We can not really reduce CPU usage, but the number of threads running in parallel.Again, you should not do this unless there are very good reasons, like anembedded system. Note that this will limit the performance for concurrentrequests, which may be okay for a local development system with you as only user.
The number of background threads can be limited in the following way:
In general, the number of threads is selected to fit the machine. However, eachthread requires at least 8 MB of stack memory. By sacrificing some performancefor parallel execution it is possible to reduce this.
This option will make logging synchronous:
This is not recommended unless you only log errors and warnings.
For example, if you have a machine with 40 GByte of memory and you want torestrict ArangoDB to 20 GB of that, use 10 GB for the edge cache and 10 GB forthe read buffers if you use graph features.
Please keep in mind that during query execution additional memory will be usedfor query results temporarily. If you are tight on memory, you may want to gofor 7 GB each instead.
If you have an embedded system or your development laptop, you can use all ofthe above settings to lower the memory footprint further. For normal operation,especially production, these settings are not recommended.
Linux System Configuration
The main deployment target for ArangoDB is Linux. As you have learned aboveArangoDB and its innards work a lot with memory. Thus its vital to know howArangoDB and the Linux kernel interact on that matter. The linux kernel offersseveral modes of how it will manage memory. You can influence this via the procfilesystem, the file
/etc/sysctl.conf or a file in
/etc/sysctl.conf.d/ whichyour system will apply to the kernel settings at boot time. The settings asnamed below are intended for the sysctl infrastructure, meaning that they mapto the
proc filesystem as .
vm.overcommit_memory setting of 2 can cause issues in some environmentsin combination with the bundled memory allocator ArangoDB ships with (jemalloc).
The allocator demands consecutive blocks of memory from the kernel, which arealso mapped to on-disk blocks. This is done on behalf of the server process(arangod). The process may use some chunks of a block for a long time span, butothers only for a short while and therefore release the memory. It is then up tothe allocator to return the freed parts back to the kernel. Because it can onlygive back consecutive blocks of memory, it has to split the large block intomultiple small blocks and can then return the unused ones.
vm.overcommit_memory kernel settings value of 2, the allocator mayhave trouble with splitting existing memory mappings, which makes the _number_of memory mappings of an arangod server process grow over time. This can lead tothe kernel refusing to hand out more memory to the arangod process, even if morephysical memory is available. The kernel will only grant up to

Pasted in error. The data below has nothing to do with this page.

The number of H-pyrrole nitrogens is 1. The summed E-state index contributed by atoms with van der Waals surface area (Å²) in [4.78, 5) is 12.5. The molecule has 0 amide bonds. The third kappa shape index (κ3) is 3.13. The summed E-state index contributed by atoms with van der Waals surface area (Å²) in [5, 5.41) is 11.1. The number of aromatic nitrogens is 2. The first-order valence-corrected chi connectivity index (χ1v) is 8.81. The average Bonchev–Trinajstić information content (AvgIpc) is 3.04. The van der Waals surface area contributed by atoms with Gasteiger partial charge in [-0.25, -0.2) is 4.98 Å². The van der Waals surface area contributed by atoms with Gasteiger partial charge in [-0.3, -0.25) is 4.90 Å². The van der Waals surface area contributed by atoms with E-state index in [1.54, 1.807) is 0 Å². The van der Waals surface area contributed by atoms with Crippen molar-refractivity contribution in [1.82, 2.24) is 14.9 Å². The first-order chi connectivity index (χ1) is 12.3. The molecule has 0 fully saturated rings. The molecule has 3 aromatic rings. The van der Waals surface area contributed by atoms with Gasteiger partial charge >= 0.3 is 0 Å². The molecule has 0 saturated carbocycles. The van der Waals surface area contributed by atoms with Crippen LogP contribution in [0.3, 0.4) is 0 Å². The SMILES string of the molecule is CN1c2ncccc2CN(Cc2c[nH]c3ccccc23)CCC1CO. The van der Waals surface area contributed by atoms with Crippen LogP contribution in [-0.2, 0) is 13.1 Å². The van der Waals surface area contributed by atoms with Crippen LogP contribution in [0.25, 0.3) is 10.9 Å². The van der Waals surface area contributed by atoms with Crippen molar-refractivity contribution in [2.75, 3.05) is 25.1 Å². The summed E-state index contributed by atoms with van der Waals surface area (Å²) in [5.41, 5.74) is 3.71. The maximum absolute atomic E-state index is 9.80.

vm.max_map_countmemory mappings to each process, which defaults to 65530 on many Linuxenvironments.
Another issue when running jemalloc with
vm.overcommitmemory set to 2 isthat for some workloads the amount of memory that the Linux kernel tracks as_committed memory also grows over time and never decreases. Eventually,arangod may not get any more memory simply because it reaches the configuredovercommit limit (physical RAM *
overcommit_ratio + swap space).
The solution is tomodify the value of
vm.overcommit_memoryfrom 2 to either 0 or 1. This will fix both of these problems.We still observe ever-increasing virtual memory consumption when usingjemalloc regardless of the overcommit setting, but in practice this should notcause any issues. 0 is the Linux kernel default and also the setting we recommend.
For the sake of completeness, let us also mention another way to address theproblem: use a different memory allocator. This requires to compile ArangoDBfrom the source code without jemalloc (
-DUSE_JEMALLOC=Off in the call to cmake).With the system’s libc allocator you should see quite stable memory usage. Wealso tried another allocator, precisely the one from , and this alsoshows quite stable memory usage over time. What holds us back to change thebundled allocator are that it is a non-trivial change and because jemalloc hasvery nice performance characteristics for massively multi-threaded processesotherwise.
- 15:50 – Start bigger import
- 16:00 – Start writing documents of ~60 KB size one at a time
- 16:45 – Add similar second writer
- 16:55 – Restart ArangoDB with the RocksDB write buffer configuration suggested above
- 17:20 – Buffers are full, write performance drops
- 17:38 – WAL rotation
What you see in above performance graph are the consequences of restricting thewrite buffers. Until we reach a 90% fill rate of the write buffers the servercan almost follow the load pattern for a while at the cost of constantlyincreasing buffers. Once RocksDB reaches 90% buffer fill rate, it willsignificantly throttle the load to ~50%. This is expected according to the:
Since we only measured the disk I/O bytes, we do not see that the document saveoperations also doubled in request time.